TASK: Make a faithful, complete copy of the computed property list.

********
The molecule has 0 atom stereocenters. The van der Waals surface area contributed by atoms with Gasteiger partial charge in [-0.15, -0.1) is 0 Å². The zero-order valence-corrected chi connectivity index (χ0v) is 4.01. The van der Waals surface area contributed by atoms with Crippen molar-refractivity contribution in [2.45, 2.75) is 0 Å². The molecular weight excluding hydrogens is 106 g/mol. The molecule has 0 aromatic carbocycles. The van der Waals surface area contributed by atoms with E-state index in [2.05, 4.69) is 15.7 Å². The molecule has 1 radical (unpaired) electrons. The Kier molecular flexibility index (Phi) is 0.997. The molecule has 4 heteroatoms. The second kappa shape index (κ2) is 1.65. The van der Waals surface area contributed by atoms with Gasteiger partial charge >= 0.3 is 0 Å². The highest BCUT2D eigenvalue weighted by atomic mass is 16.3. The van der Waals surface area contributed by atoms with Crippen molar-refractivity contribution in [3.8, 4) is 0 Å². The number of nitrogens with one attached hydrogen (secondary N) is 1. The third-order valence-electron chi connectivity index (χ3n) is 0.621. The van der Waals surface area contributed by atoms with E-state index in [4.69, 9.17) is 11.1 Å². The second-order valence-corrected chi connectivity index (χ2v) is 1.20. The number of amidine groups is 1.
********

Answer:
The molecule has 0 atom stereocenters. The van der Waals surface area contributed by atoms with Gasteiger partial charge in [-0.15, -0.1) is 0 Å². The zero-order valence-corrected chi connectivity index (χ0v) is 4.01. The van der Waals surface area contributed by atoms with Crippen molar-refractivity contribution in [2.45, 2.75) is 0 Å². The molecular weight excluding hydrogens is 106 g/mol. The molecule has 0 aromatic carbocycles. The van der Waals surface area contributed by atoms with E-state index in [2.05, 4.69) is 15.7 Å². The molecule has 1 radical (unpaired) electrons. The Kier molecular flexibility index (Phi) is 0.997. The molecule has 4 heteroatoms. The second kappa shape index (κ2) is 1.65. The van der Waals surface area contributed by atoms with Gasteiger partial charge >= 0.3 is 0 Å². The highest BCUT2D eigenvalue weighted by atomic mass is 16.3. The van der Waals surface area contributed by atoms with Crippen molar-refractivity contribution in [3.8, 4) is 0 Å². The number of nitrogens with one attached hydrogen (secondary N) is 1. The third-order valence-electron chi connectivity index (χ3n) is 0.621. The van der Waals surface area contributed by atoms with E-state index in [4.69, 9.17) is 11.1 Å². The second-order valence-corrected chi connectivity index (χ2v) is 1.20. The number of amidine groups is 1.